The cold and ice have swept across the country, leaving people in Southern states wondering if they woke up in Minnesota, and also wondering why the hell any of us live here on purpose.
While the weather is at least an inconvenience for adults and sometimes dangerous, our kids rarely notice anything except that they get to play with their inside toys more, and that Mommy cries into her coffee a little bit more when the temps don’t climb above zero for too many days in a row. I actually don’t mind being cooped up, but the short days, dark mornings and evenings, and the mucky mud that gets tracked into the house are enough to make me want to go back to bed until May. Or June, just to make it safe.
But when I was younger, my brother and I loved snow days. Our district rarely closed school, so in the rare event that we got a “free” day off of school, we felt like we had won the lottery. We even liked school, but luxuriating in pajamas all day was definitely a rare treat.
There was one week in particular, when my brother and I were in high school, that we had several days off in a row. We finished all of our homework (plus all of the optional assigned reading), we didn’t have cable or internet, and we got bored with fighting with each other after the first morning. We knew if we didn’t make ourselves useful, our parents would give us a job, and if you’ve ever stacked firewood for a wood-burning furnace in the middle of a Wisconsin winter, you’ll know that it didn’t take us long to find something quiet to do.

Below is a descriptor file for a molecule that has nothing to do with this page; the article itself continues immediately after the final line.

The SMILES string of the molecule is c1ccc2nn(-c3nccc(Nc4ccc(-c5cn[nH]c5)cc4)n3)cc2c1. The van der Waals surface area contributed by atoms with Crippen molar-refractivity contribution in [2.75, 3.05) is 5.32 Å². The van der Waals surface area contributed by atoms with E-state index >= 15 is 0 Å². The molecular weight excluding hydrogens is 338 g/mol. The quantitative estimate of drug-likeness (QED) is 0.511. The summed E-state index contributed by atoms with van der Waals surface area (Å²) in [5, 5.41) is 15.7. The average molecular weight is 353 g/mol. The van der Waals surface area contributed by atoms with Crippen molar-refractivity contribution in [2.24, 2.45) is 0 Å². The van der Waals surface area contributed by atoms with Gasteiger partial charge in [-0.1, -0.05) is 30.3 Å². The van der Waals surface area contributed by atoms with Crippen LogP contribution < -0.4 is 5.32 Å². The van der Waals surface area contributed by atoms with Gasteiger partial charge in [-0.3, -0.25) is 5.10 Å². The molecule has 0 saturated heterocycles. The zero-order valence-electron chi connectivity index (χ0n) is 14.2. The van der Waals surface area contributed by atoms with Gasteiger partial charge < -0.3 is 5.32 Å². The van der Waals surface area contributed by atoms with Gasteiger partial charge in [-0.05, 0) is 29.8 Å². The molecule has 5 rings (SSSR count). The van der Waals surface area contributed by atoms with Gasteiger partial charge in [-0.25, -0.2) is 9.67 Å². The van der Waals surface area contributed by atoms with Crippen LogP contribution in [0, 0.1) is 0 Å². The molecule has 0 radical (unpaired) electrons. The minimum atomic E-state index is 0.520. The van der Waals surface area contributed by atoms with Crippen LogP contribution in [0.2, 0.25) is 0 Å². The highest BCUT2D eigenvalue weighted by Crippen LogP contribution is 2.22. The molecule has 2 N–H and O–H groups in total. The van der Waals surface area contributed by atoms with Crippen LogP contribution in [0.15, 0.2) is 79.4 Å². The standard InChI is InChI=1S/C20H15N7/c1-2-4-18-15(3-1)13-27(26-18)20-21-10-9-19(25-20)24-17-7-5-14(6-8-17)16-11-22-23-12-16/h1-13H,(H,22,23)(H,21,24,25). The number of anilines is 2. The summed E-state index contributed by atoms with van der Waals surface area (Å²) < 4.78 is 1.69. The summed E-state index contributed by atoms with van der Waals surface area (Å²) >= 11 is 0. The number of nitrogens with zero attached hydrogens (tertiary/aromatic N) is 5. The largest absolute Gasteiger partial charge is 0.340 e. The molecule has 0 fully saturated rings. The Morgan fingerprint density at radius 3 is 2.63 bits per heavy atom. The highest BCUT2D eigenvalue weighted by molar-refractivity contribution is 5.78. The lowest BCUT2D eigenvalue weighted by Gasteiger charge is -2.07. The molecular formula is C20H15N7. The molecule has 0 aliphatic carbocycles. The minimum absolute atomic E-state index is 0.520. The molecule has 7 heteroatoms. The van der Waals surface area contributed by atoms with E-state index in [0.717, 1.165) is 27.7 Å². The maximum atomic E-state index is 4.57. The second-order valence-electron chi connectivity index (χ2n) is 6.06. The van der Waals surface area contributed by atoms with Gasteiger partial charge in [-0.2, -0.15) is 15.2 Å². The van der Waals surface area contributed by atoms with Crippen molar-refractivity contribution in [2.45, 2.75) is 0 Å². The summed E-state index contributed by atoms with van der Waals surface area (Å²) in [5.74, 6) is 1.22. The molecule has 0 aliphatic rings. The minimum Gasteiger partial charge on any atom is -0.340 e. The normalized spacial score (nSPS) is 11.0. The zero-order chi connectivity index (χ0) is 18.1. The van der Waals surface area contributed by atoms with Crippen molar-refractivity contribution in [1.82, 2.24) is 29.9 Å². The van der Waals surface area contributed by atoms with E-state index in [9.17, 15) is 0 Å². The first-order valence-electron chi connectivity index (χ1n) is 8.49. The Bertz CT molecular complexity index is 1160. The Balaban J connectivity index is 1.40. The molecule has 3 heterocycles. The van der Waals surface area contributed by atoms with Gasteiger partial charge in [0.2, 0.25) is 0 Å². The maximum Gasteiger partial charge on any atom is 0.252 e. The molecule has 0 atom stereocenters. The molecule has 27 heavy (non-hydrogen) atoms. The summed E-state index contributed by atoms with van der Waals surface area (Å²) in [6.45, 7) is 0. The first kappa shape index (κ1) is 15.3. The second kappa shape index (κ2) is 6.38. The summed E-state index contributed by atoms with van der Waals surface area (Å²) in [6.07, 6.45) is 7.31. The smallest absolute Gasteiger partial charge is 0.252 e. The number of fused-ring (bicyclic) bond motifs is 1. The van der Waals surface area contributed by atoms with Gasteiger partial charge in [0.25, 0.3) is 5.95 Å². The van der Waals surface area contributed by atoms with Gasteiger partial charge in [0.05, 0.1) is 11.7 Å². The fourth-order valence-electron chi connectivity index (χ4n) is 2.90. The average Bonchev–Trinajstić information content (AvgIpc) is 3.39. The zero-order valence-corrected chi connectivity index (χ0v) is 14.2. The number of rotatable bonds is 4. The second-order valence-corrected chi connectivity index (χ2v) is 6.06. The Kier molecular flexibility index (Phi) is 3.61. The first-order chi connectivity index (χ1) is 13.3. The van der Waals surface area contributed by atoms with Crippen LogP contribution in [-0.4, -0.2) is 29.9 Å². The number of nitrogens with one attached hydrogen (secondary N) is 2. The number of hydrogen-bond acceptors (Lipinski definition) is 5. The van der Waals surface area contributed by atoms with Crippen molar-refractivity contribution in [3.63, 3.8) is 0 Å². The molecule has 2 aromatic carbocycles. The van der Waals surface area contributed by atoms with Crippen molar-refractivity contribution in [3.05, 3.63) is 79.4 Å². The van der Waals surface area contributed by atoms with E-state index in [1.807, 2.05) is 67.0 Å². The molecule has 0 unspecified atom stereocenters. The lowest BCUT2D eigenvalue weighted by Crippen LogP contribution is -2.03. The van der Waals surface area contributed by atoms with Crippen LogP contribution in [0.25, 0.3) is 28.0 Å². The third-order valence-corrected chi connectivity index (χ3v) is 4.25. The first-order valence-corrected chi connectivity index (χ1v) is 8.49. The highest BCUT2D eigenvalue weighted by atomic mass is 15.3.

So, I baked. I’m sure I started with brownies, and maybe some cupcakes or some cornbread. I moved onto rice krispie treats, and then maybe some good old-fashioned Midwestern bars.
By the time my mom came home that first day, she was horrified. “We do not need this much food! Why do you keep baking?”
My brother and I shrugged our shoulders at her, and that’s when we realized she might not be our biological parent.
So, the next day, we got smart. I still baked, my brother still ate, but we hid the goods. When my dad got home from work, we snuck him up to my brother’s room, like we were confessing an illicit drug habit. “Dad, we have something to show you. Look under the bed.” There was a layer cake tucked under my brother’s bed. “Now look in the closet.” A couple of containers of cookies stacked on the shelves. Dad laughed so hard that we thought we might have broken him.
My brother was the perfect first audience. He was a hungry teenage boy and would try virtually anything, but he was honest enough to tell me when something was a little bit off, or needed work. And having a common goal – hiding all the baked goods from Mom – united us with a bond that has lasted for decades.
Paul’s favorites are chocolate revel bars. I see from the recipe that it’s supposed to be divided among 75 servings, but my brother will tell you that that’s a joke. Maybe 75 bites is more like it.
I try to make them for him whenever he visits, but sometimes I can’t resist taunting him with photos of them baking in my oven from thousands of miles away:
A few months ago, Paul was at a conference with a mutual friend and colleague of mine. “Oh, you know Carrie?” he said. “What has she baked for you?”
“She bakes?” our legitimately confused friend asked.
“Well, she bakes for her FRIENDS.”
Ouch. I pity anyone who has to deal with both me and my brother. See e.g., above, my parents.
So, when I made the next batch, I took them to that friend and another mutual friend, so they could gloat to my brother that they received the spoils:
We decided that day that the oatmeal and walnuts in the revel bars practically make them health food.
So, to your health!
Enjoy! And stay warm during those snow days. If you get hungry, check under my brother’s bed for goodies.